I've often heard the older men of our profession say,
There are better actors off than on the stage,
Who have not the inclination to obtain the approbation
Of the public, or to earn an actor's wage.
That's a fact, and you all know it, if you don't, I'll try to show it,
Take a company promoter who's a swindler all the week,
Gets you cash by methods tricky, mines and things he knows are dicky,
But on Sunday see him in the church so sanctified and meek.

Chorus: And he has the best pew, with its cushions so gay,
And he pays the most rent in a liberal way,
The good vicar of him very proudly will say,
'Of the Scriptures he knows every page.'
Then he hands round the plate with a sanctified air,
Lets them see what he gives, joins in every prayer,
He is after the cash of the true Christians there -
That's a bit of acting off the stage!

An old man of seventy was captured by the charms
Of a maiden, she was twenty - nothing more,
And it shocked his poor relations who from him had expectations
When he married her and gave her wealth galore.
For he loved the maiden dearly, and she loved him - very nearly
She was smart enough to 'kid' him that she loved him as her life,
And she'd coax the poor old fellow with her voice so soft and mellow
When she'd sit upon his knee and say, 'Who loves his little wife?'

Chorus: With her arm around his neck, she would say, 'Oo loves oo?
Kiss your baby, Papa - just another, do!
Naughty boy, don't do that! Now give over. will you,
Or my arms I will soon disengage;
When my dressmaker comes you must settle the bill,
If you grumble at it your poor wife it will kill.'
Thus she coaxed him to name none but her in his will,
That's a bit of acting off the stage!

A city man of good repute whom every one admires,
As a model of benevolence and truth,
When at home he's quite another to his children and their mother,
Whom he greets with words decidedly uncouth.
At his wife he loves to grumble, crushes her and keeps her humble,
She must beg for every penny to supply the household needs.
When he gives an evening party she will smile content and hearty,
For her children's sake she hides from all the wretched life she leads.

Chorus: At the table she sits, and she says, 'Henry, dear,
You must tell us that joke you told us last year -
One of Gilbert's, you know! That's it! - Butler, come here,
More Champagne for darling Mrs Page.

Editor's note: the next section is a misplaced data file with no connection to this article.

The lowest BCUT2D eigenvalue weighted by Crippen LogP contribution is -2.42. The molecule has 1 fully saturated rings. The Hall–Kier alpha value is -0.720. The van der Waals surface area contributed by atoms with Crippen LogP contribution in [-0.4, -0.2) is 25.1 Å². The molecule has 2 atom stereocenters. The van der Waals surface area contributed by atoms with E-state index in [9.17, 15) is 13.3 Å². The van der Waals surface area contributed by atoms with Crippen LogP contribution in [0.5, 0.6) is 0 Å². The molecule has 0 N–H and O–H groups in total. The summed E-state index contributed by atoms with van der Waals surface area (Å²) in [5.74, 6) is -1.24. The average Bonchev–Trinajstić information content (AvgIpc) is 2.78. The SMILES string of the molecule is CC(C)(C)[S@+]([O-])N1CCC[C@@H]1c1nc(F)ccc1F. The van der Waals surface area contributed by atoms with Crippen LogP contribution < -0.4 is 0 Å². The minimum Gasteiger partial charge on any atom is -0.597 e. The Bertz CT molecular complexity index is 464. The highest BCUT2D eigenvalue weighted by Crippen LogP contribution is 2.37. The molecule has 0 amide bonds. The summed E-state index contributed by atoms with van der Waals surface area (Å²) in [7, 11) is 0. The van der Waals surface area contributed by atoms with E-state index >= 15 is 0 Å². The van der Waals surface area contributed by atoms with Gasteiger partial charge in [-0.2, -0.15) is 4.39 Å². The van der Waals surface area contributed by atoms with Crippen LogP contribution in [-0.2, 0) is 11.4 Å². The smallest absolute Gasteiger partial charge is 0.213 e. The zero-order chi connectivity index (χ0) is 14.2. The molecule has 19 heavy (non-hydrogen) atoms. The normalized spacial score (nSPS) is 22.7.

Mr Johnson, more beef, or some fowl will you take?
Miss Devine, there's a dear, some blancmange for my sake!'
She's the gayest one there, though her heart's fit to break -
That's a bit of acting off the stage!

I know a chap who, out of work, once joined a 'Beggar's Club'
And he told me of the many tricks they do,
How they fake their limbs and features just to represent poor creatures,
Who're disabled, and they find it pays them, too!
Every night, when work is over, at the club they live in clover,
And they then divide the money they have begged through öout the day,
Each one has a sign to carry - at some favourite spot must tarry,
Once a gentleman, on passing one, to him did kindly say.

Chorus: 'So you're blind, poor old chap! I've a brother the same
Here is something for you in my poor brother's name,
But it shocked him to hear the poor blind man exclaim,
'That's the fust quid I've seen for a hage!'
Said the toff, 'But you're blind! How can you see it? Come!
Just you answer me that!' Said the beggar quite glum,
'I've the wrong sign today. I was born deaf and dumb.'
That's a bit of acting off the stage!

Inside the court a murderer is placed upon his trial,
And his lawyer knows a guilty wretch is he,
'Tho' to jail for life they'll bear him, from the gallows they must spare him,'
Thinks his counsel as he fights so gallantly.
Blackest evidence is quoted - all of which the judge has noted,
And all hearts are filled with pity for the felon's wife and child.
And some eyes with tears will glisten when the jury calmly listen
While the lawyer thus addresses them with voice sincere and mild.

Chorus: 'You have come here to try this poor man for his life,
And I beg you to gaze on his poor child and wife,
Would you leave them to fight all alone in the strife?
Now in mercy let your thoughts engage.
You are fathers yourselves, and I humbly implore
You to spare this man's life while upholding the law,
My emotions excuse, (bursting in tears) I can ask you no more.'
That's a bit of acting off the stage!

I know a certain part of town where thieves do congregate,
Where the coiners, burglars, pickpockets all dwell,
And the language each one uses - well, a stranger it confuses,
It's a 'lingo' which no one but they can tell.
In the pub. where they are meeting to discuss the world they're cheating,
Comes a dirty-looking loafer, who's as drunk as he can be;
But he's just enough to treat them, and as pals he'll fondly greet them,
Then he reels and falls into a chair, and to himself says he,

Chorus: 'I have spent my last cent, but I don't care a rap,
I am here among pals, brace up, Jimmy, old chap,
(aside) I can rumble their slang, and I've laid a fine trap,
When they know it they'll be in a rage.
Hello! here comes my man, and he's right off his guard,
I have chased him six months and the game has been hard,
(rises suddenly and presents pistol)
Now O'Brien, hands up! I'm a 'tec' from the 'Yard'
That's a bit of acting off the stage!

Written and composed by Walter P. Keen - 1900
Performed by Arthur Lennard (1867-1954)
From Music Hall Lyrics Collection
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